Having been a very dedicated distance runner for about 9 years, I had loved running for a long time. I knew who I was when I ran, I knew where I was going, I knew what I wanted to do in this life, and I was so sure of the road ahead of me. That all changed when my baby boy was diagnosed about 2 years ago. I was blindsided. Life fell apart around me. Even more so, I fell apart myself. But I kept running, day after day, out of a sense of obligation to my old life and my old self. I was going through the motions until one day I felt a spark of hope. I found power I didn’t know I had and I found the feeling of freedom at last. The road stripped away all of my defenses, all of my pretending, all of my noble intentions of being “strong” and exposed me for the truest person I was underneath. I could run as hard as I wanted, cry until I couldn’t catch my breath, scream in anguish, pray desperately, collapse on the ground in the dirt, and then get back up and do it all some more. The road didn’t judge me. It didn’t matter what was wrong, only that I was there trying to lose myself in the miles. But when all was said and done, I didn’t lose anything at all because in reality I found my new self in those miles. I uncovered the person I am today. I ran into her, almost literally. Kathy for blog post

The freedom offered in running is intoxicating. It is life itself if you just let it in. The wind in your hair, the sound of your footsteps, the sights blurring by, even the pain in your legs can become a trusted companion. When so much of your life is devoted to taking care of a child that is not well, it can be hard to justify doing something for yourself. It can be downright scary too. We spend so much of our life facing the big great unknown, but what if this unknown could bring you to a new place? What if this great big unknown could change your life? How will you ever know if you don’t try? What lies ahead on the open road is vast. I know it’s hard but I encourage you to keep running, keep walking, or get out there and just put one foot in front of the other. We must love and nourish ourselves in order to best love and nourish our children. It’s for us but it’s also for them. Thus is a mother’s love. Endless, enduring, always moving forward even in the wake of fear, pain, and doubt. kathy and Emmett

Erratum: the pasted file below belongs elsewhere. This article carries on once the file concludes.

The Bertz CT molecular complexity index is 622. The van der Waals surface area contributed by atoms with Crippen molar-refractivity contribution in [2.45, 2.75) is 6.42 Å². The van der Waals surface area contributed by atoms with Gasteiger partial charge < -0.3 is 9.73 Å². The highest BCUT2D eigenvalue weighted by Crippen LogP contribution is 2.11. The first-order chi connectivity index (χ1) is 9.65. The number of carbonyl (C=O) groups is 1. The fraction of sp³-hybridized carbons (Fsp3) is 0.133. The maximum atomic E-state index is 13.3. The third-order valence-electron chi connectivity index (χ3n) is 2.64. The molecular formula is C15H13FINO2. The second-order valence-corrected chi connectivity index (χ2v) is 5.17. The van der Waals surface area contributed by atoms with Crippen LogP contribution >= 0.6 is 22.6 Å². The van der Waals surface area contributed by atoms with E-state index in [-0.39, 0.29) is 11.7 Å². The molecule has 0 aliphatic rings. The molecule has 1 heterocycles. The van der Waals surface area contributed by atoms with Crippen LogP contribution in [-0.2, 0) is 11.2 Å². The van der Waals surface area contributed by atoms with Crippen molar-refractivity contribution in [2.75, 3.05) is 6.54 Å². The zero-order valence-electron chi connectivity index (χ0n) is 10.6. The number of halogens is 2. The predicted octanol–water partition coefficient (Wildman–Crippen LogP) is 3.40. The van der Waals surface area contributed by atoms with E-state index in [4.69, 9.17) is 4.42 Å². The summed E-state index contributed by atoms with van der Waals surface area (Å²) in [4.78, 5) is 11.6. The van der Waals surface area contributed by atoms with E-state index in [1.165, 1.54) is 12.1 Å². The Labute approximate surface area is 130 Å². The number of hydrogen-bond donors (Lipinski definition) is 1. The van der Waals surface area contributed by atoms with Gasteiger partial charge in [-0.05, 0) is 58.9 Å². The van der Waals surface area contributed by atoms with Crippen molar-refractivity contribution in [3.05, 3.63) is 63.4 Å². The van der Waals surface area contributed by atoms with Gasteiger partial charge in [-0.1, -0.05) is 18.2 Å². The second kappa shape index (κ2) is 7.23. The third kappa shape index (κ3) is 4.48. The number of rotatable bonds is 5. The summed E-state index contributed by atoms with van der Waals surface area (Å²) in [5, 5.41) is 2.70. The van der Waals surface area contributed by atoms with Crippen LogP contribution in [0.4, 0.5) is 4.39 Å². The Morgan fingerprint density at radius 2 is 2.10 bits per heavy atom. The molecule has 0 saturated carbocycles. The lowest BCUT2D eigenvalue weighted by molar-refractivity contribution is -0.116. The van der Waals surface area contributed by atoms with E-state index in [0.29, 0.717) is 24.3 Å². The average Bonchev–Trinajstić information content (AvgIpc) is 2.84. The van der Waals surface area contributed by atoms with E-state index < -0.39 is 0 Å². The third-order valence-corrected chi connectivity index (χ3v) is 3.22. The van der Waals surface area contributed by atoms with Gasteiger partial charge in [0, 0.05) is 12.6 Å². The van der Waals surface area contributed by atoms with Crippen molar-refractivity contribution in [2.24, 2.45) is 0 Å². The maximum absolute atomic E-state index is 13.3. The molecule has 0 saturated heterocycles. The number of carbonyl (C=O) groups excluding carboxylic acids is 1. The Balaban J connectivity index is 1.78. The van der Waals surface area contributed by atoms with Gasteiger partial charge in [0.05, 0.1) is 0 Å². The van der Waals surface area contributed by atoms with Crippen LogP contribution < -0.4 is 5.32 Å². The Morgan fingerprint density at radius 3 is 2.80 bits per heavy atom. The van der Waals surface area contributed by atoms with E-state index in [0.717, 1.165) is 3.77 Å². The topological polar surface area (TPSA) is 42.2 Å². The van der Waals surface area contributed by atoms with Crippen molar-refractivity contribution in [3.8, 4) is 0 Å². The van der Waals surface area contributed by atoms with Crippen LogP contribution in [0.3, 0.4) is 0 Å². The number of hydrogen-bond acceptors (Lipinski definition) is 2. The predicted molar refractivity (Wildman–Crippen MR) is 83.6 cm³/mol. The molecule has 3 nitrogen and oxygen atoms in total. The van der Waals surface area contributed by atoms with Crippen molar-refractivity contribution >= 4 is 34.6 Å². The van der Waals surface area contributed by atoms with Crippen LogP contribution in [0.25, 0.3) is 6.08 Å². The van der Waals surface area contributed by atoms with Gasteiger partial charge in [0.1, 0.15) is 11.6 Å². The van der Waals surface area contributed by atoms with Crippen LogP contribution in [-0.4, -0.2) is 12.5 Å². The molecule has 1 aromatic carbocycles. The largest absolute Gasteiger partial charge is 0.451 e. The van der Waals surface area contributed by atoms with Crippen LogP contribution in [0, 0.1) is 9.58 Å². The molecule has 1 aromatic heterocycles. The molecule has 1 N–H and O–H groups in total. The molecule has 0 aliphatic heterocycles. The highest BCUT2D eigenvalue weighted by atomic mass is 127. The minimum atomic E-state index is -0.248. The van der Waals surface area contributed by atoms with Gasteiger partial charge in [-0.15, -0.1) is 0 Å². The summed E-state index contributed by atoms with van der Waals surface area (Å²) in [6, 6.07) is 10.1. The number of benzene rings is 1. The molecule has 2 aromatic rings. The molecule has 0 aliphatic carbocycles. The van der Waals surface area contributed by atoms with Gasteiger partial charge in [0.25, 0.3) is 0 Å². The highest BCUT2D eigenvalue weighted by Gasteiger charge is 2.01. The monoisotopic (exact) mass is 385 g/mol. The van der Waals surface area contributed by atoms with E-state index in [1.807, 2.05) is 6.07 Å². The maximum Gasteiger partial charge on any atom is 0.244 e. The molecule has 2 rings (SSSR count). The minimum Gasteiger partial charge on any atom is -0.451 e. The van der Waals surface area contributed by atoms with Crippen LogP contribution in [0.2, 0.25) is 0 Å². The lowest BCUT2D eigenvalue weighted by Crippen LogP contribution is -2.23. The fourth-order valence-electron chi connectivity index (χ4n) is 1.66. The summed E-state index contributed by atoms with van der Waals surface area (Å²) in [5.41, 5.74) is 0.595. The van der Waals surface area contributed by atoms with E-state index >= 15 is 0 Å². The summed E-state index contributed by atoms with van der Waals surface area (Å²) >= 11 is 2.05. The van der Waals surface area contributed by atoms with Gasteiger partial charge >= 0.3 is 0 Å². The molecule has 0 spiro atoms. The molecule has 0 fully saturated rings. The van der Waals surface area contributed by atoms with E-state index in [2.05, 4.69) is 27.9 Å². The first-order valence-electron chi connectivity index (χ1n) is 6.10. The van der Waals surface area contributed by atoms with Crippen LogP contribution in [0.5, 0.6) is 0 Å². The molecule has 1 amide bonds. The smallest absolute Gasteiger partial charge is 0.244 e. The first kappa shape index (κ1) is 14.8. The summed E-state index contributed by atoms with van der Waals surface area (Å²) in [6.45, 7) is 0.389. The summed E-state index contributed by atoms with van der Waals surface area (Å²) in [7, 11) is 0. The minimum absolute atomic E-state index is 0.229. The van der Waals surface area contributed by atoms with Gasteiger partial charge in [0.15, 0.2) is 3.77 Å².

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The things we gain by losing

I stood in the entryway of the restaurant. I was late. The 3 of them were already sitting down somewhere. Together. It felt silly to be so nervous but yet I was. My heart pounded as I considered slipping back out the door and just calling them to tell them I was too sick to join them.

I was never really good at friends. For so many years, I had been a keep to myself, closed off, scoff at feelings kind of anti-girl. The last friends I had were the women that broke my heart into a thousand pieces. Mostly I was angry at myself, for giving them the power to hurt me this way. I had let my guard down, loved them, cared for them, and this is what happened. I didn’t realize back then it was the catalyst for my behavior that followed. I stopped trusting the women around me and started backing farther and farther away from everyone else. I didn’t ever want to feel like that again and soon I decided I was better off without any friends. And so I became an island. Unreachable and alone. IMAG0705_BURST012

8 years later, there I was, on the verge of either walking in or running out of that restaurant. That’s when the hostess asked if she could help me. “I’m meeting some people” I said unsure if I actually was. “Oh, are you Kathy?” she asked. I nodded my head silently. “Your friends are expecting you. I’ll show you where they are.” Tears welled up in my eyes as I realized the small but significant gesture. They were expecting me. Waiting for me. Even told someone to watch for me. Already, I was more than just an outsider to these women I didn’t know very well.